The Detour (from Life IS a Fairytale . . .)

(Warning:  This story contains light adult content; first draft, pardon the grammar)

Before heading down the 51 mile highway to the Uncompaghre resort, the guy Eddie pulled into an outdoor shopping mall  within a mile of the airport.  With plans to meet up in an hour, they exchanged cell phone numbers and separated to purchase clothes for tomorrow’s interview with Mr. Chaviot.

The clothes were a bit pricey for the $150 limit, so it took Cerise quite a bit of time to  mix and match fashion wear.    Within thirty-minutes, the guy Eddie was already phoning her and waiting at the car.  When she finished, he pulled up to meet her at the curb like a true gentleman –  flashing a smile with the windows down and a jazzy song playing.  Cerise climbed in and tossed her bags in the backseat.  They eased into conversation with no trouble.   After only two miles in, they decided before the long drive away from civilization, it would be better to stop for a bite to eat.

His full name was Edward Stump from Blue River, Kentucky.  Twenty-six years old and pursuing his college degree online in creative writing while he worked  at a textile factory.  As much as Cerise wanted to remain indifferent, he impressed her as a guy any gal would be happy to have.  Maybe the womanizing was his past, and his new frame of mind was to settle down.  Then again, some dame somewhere was bound to have snatched  him up.

It was hard to look  him in the eyes at the Greek eatery they went to next – a  two-story restaurant with a balcony of tables high enough to look out over the Montrose landscape.  His gorgeousness blended in well with the beautiful, tranquil scenery of the vast mountains against the sky in the distance.    She was in awe of how relaxed and adventurous she felt being with a stranger  in this unfamiliar place where she knew no one.

Cerise learned he  lived alone in a condo and was in an on-and-off again relationship with a girlfriend of two years.  Whether they were ‘off’  or ‘on’, she didn’t want to ask.

The title of his book was called the Delinquent with a  main character who was the high and mighty son of a wealthy billionaire,  in his senior year of business school, living in his own gated pad near campus.  The character rarely went to class, partied at night, slept during the day, and seduced his female tutors.  He crossed one knock-kneed mousy tutor in particular, who slipped him a poison that causes him to fall painstakingly in love with her.

Cerise excused herself to tend to the powder room.  She held back her blushing when he stood up like a gentleman.  She released her cheesing once she was in the mirror with the powder room door closed.  What a bragging of a story she would have for her friends when she returned home. So far so good.  She liked the way she looked, although her hair was a bit droopy, thanks to the sprinting for her life to catch the plane.

He stood up again and pulled out her chair when she returned.  She was politely thanking him when he asked,

“So, what gives you the most pleasure in life . . . ?”  he paused, then added, “. . .you know,  for my book.”

“You mean in anything?”

“Yes, of course.”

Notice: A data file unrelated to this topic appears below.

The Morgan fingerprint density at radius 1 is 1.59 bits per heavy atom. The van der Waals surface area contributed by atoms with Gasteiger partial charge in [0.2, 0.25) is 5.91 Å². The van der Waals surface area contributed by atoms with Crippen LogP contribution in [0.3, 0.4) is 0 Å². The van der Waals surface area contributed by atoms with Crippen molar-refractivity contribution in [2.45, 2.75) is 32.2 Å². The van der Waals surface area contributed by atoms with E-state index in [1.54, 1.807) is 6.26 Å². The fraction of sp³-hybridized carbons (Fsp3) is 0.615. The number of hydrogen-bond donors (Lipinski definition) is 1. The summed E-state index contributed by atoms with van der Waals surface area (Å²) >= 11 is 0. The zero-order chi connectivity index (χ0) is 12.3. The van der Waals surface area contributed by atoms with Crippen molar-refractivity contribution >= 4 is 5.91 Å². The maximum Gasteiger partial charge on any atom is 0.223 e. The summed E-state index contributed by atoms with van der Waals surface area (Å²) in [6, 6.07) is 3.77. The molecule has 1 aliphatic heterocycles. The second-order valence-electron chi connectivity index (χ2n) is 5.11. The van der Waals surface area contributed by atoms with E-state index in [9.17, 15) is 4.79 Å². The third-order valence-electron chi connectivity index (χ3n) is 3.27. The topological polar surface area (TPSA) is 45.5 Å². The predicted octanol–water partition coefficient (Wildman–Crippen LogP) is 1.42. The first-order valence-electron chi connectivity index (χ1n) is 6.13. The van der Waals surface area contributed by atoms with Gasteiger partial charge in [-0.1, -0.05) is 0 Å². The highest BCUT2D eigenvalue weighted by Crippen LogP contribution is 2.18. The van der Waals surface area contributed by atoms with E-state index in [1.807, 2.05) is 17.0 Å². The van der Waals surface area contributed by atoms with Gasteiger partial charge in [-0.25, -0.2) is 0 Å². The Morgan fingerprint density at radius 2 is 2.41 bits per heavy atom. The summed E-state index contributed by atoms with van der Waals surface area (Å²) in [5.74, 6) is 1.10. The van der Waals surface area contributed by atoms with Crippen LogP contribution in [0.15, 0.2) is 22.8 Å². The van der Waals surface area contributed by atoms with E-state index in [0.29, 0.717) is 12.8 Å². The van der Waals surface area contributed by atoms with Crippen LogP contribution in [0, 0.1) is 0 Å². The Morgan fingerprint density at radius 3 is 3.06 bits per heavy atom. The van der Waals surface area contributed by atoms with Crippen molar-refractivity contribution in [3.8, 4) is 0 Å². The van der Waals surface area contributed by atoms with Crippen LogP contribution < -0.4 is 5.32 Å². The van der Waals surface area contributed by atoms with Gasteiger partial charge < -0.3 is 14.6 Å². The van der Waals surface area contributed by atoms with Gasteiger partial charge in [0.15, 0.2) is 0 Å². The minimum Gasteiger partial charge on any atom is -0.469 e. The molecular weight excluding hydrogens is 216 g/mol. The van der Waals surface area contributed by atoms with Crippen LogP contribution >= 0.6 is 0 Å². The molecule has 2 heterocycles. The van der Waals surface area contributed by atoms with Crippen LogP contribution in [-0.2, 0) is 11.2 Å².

She talked about her desire for skydiving.  Her father was a retired Navy Seal and owned a private jet company which offered skydiving.  They continued the conversation as they headed back to the car.  She divulged a bit more about herself and her past.  She decided not to  reveal the one boyfriend she had ever had, a guy who  had been class president and captain of the debate team,  who had dumped her once they entered college, for a sophomore sorority girl.

“Now this GPS device says to go north, which makes no sense.   Uncompaghre is south of the airport.”  he remarked.

Cerise shrugged her shoulders.  “Why don’t we just stop at a gas station and ask before we get too far.”

They did.  A foreigner behind the counter was sitting idly reading the newspaper.  He was a young guy about their age, and engaged them in conversation.  He offered that he was a college student, new to the country  for about a year, and was eager to know more about the United States.   It took him repeating himself a few times for them to understand anything he said.

He asked about Kentucky where Eddie was from, and Louisiana where Cerise was from.  As it turned out, according to this guy,  Eddie was right, the GPS was wrong.

“Get your money back on that thing,”   he shouted behind them.

Eddie turned off the GPS and followed the handwritten instructions the guy gave them.

They drove until they got to a long highway flanked on either side and in the distance by the mountains.  Soon no other vehicles could be seen for miles around them.   That was fine by Cerise.   She wanted a place devoid of people, thus why she was looking forward to the next few days at the resort.  If any one person would suffice to contaminate her solo plans, it would be this guy, Eddie.

After talking in circles about everything else, the sex topic from the flight inevitably came up again.  Next thing Cerise knew, she was taking the survey.

“So most of the women say they want the guy to make a sexual pass at them on the first date.”

Cerise smirked  and  tried to hold back her blushing.  She shook her head in shame for them.

“Why are you shaking your head, it’s true.  Hey, these are their answers not mine.  They’re just being honest.”

She kept shaking her head, too embarrassed to comment.

“So you’ve never felt that way.”

“No, . . . not  really.”
“Come on, be honest now.  The rule of taking my survey, you must be honest, or it’s going to skew my results.”